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When to stop supporting old browsers

Written by: Peter Fisher on October 1, 2012
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Supporting old browsersI’ve written two posts/rants about IE6 and IE7 and the annoying fact that people still use them. Whilst researching this issue I noticed that some big names in cyber space have actually stopped supporting these browsers.  Google and Facebook have both announced that they will no longer support IE7 in the near future.  This got me thinking about when, as web developers we should stop supporting these old browsers as well.

Phasing out is better than going cold turkey

I don’t think we should wake up one day and say “Right I’m never going to support that browser again”. You may be working on a project that requires an element of backwards compatibility and you dont want to alienate your customers straight away. I recommend dropping support in new project work and telling/agreeing with your client which browser versions you will be supporting in their projects. This way you will end up phasing out old browsers and working on the latest technology without harming your client base. If you have an existing client then any new work or enhancements on that site can be done outside of IE7. This will leave some aspects working in old browsers and some not.  This may not seem professional at first but by dropping support like this you will be phasing out backwards compatibility support for that client. This may not work all the time and for some clients its crucial that the whole site must work in certain browsers.  As long as this is agreed at the start then this is fine in my book.

Education is the key

When a new browser is released I wait 3-6 months for it gain adoption and then I think about dropping support for the oldest version that browser vender has.  When I make the decision to drop support for new client work I write an email or newsletter to my clients informing them that I will not be supporting browser x.x.x in future work. Included are common reasons why I’m dropping support and how my clients can upgrade their browsers. By doing this I am being transparent and passing on some knowledge to my clients. Who knows, maybe they will upgrade after reading it and that’s one less browser headache in the future.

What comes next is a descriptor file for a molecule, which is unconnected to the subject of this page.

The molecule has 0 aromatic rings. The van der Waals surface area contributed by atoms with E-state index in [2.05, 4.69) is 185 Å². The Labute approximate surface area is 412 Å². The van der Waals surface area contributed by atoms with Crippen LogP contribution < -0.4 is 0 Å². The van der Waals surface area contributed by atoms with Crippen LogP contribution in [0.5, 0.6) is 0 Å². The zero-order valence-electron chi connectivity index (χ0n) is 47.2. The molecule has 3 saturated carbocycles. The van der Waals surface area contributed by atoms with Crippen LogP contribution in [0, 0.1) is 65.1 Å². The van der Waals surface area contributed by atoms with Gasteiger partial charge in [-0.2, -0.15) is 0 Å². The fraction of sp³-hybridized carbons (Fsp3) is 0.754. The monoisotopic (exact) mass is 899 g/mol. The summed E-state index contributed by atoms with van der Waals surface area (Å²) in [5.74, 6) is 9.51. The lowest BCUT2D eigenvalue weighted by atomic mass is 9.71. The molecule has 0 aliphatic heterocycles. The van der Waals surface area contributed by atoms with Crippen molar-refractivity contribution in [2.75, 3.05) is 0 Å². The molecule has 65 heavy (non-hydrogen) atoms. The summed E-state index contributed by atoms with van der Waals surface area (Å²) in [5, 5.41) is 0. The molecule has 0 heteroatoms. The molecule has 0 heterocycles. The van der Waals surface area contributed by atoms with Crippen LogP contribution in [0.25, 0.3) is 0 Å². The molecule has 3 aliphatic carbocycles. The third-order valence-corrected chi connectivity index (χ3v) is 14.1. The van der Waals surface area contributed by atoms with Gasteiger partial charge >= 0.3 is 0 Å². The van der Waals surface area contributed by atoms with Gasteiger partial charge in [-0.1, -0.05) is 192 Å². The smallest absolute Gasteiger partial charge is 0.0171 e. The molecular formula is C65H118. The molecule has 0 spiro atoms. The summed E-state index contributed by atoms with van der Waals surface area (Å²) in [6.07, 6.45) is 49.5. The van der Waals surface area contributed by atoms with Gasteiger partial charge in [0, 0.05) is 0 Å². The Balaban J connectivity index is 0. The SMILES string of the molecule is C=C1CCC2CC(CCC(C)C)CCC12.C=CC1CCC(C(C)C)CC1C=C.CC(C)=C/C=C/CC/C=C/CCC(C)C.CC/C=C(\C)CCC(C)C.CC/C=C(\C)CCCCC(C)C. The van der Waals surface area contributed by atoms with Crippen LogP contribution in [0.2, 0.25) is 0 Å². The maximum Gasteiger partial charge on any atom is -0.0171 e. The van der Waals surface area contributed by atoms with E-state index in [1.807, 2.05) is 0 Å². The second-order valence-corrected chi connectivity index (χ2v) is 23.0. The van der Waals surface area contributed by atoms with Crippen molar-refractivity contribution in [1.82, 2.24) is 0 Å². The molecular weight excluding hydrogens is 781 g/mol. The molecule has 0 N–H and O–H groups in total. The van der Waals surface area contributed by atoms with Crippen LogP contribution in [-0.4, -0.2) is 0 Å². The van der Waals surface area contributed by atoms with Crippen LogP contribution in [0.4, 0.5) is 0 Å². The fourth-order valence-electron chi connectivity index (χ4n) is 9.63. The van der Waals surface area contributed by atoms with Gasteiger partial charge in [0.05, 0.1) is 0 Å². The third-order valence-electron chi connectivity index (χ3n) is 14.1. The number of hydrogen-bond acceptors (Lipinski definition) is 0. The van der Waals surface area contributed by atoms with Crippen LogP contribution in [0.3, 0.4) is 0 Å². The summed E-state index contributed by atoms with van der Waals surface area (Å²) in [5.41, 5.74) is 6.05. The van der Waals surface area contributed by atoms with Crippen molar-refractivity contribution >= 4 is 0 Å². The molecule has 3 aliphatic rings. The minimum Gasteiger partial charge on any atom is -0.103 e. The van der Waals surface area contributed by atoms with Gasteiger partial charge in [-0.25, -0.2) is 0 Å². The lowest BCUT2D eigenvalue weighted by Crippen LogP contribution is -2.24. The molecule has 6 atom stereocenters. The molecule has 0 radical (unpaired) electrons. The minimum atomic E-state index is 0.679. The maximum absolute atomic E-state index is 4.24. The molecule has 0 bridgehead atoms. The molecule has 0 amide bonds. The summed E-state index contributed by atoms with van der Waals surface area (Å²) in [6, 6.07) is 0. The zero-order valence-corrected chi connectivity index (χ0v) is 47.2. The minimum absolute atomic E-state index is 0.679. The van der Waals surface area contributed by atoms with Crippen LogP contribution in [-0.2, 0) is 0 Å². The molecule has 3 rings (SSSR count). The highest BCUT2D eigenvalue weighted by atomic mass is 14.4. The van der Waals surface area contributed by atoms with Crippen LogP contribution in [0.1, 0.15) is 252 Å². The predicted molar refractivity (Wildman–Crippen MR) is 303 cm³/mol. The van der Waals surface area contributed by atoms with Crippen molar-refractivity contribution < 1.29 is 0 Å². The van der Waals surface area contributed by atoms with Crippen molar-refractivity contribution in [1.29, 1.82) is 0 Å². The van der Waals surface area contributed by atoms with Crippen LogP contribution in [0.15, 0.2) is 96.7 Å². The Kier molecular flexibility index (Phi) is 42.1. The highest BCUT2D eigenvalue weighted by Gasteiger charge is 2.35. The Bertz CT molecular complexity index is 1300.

There will always be a legacy browser to support

Unfortunately in this game there will always be an aspect of support that we have to provide for older browsers.  IE8 will be the the new IE7 and so forth. This is something we just have to accept and deal with.  I recommend that you have a policy of browser support.  This could state that you always support one version back from the current version. If browser compatibility is a big thing for your clients then get this agreement down in writing at the start of the project.

Don’t forget mobile

We should not forget that mobile phones and tablets have their own browsers. The key players here are Android, Windows Phone and IOS.  You can also throw in Firefox mobile and other third party browsers. If your working on a mobile project then you should define which ones you support and at what resolution.

 

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Peter Fisher is a web developer working in Gloucester UK. Founder of the digital agency Websomatic, author of this blog and the HowToCodeWell Youtube channel. Peter has over ten years of web development experience under his belt

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